What did Xi actually say the 19th Congress? 2/5

Salvatore Esquibel Analysis Leave a Comment

Given the vast length of President Xi Jinping’s address to the 19th national congress and the necessity for news networks to summarize hours worth of speech into digestible sound bites, there remain some important aspects of his report that have yet to be examined. Part 2 focuses on the final half of the first hour and aims to interpret the deeper implication of Xi’s words.

The second half of the first hour starts with President Xi shifting from a synopsis of the past five years to an introspective analysis of his own party and its role. Xi is perhaps China’s most self-conscious leader considering that he claims that the CPC is “committed to examining [itself] in a mirror, taking a bath, and treating [its] ailments.” This may be comparable to Mao’s style but Xi distinguishes himself by actually citing specific problems with the party and its conduct.

He identifies bureaucratism, extravagism, and hedonism as the three aspects of bad conduct that make nation building difficult and intra-party unity weak. They are the fundamental components of corruption. Feudalism, imperialism, and bureaucratic capitalism are the backbone of these behaviours. Each ism represents an era in Chinese political history, replete with its own set of political and social instabilities. Each is a “mountain” that the CPC must topple, and the first two are already down.But one problem is that new social tensions are built on older ones so, while feudalism and imperialism are kaput, the problems have carried over to the 21st century. Stability is always threatened. National rejuvenation, cited innumerable times in his report, is possible only if these 3 mountains fall.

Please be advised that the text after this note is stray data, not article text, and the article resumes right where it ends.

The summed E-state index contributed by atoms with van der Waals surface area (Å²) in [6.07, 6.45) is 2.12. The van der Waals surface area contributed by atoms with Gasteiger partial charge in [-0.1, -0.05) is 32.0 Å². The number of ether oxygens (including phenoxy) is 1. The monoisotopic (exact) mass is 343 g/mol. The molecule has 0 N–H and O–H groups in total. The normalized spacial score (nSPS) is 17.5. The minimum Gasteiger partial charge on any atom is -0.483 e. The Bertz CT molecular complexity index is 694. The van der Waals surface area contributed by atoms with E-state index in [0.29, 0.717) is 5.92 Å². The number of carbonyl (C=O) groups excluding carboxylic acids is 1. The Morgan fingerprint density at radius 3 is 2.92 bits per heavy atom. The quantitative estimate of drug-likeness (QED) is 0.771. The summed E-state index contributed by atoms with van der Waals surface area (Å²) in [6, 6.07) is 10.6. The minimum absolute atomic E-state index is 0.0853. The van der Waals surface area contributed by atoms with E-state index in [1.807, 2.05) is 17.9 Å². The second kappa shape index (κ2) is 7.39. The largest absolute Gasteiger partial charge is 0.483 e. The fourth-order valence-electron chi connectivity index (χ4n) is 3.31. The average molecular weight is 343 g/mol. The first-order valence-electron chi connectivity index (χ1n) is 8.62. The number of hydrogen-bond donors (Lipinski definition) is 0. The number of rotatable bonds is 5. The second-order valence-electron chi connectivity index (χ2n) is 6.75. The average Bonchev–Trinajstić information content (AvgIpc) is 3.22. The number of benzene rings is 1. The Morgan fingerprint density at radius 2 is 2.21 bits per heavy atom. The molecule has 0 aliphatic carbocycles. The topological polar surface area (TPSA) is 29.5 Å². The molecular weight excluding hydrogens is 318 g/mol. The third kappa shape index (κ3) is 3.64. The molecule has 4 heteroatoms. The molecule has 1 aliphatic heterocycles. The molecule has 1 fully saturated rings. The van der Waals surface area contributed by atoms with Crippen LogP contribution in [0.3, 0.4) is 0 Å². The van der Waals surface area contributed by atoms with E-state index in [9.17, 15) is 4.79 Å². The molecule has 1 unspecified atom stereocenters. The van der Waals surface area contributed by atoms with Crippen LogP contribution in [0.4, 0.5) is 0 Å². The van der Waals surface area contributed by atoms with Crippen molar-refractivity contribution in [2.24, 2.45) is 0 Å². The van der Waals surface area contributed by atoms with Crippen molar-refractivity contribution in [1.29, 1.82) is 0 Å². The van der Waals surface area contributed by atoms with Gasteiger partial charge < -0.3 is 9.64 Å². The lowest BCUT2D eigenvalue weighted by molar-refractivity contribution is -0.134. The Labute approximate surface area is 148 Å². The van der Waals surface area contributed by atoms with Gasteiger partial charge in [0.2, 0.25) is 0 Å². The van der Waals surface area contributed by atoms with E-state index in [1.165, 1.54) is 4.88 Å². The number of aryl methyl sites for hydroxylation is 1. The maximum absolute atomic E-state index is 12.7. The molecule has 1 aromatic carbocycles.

It follows, then, that Xi recognizes that reforming behaviour is essential for maintaining stability. The threat to party stability has been a recurring point of criticism not only of Xi’s administration but of preceding governments as well. The eight-point regulation, passed in 2012, is emphasized as the set of tenets that party officials must adopt in order to improve. Mr. Xi is not particular about who gets punished if this mandate is not followed. He promises to “take out tigers, swat flies, and hunt down foxes” to create a deterrent against corruption. This means that 关系 (guanxi), the principal social mechanism by which party members climb the hierarchical ladder, is no longer sufficient to curry favours or insulate oneself from investigation.

Corruption is so ingrained in Chinese political culture that Xi mainly attributes regional instability to its effect. He argues that corruption threatens the stability of the political “ecosystem” within and over which the Party exercises its power. Xi Jinping then declares that, as a result of a concerted effort, the anti-corruption campaign has been “built and consolidated”, with effects so significant that it caused an “historical” shift. The shift is historical in that Xi anticipates that he has started to break from China’s tumultuous history.  The history to which President Xi refers is the Warring States period, where corruption was rampant and regional fragmentation universal. This, he continues, is what prevents China from truly flourishing.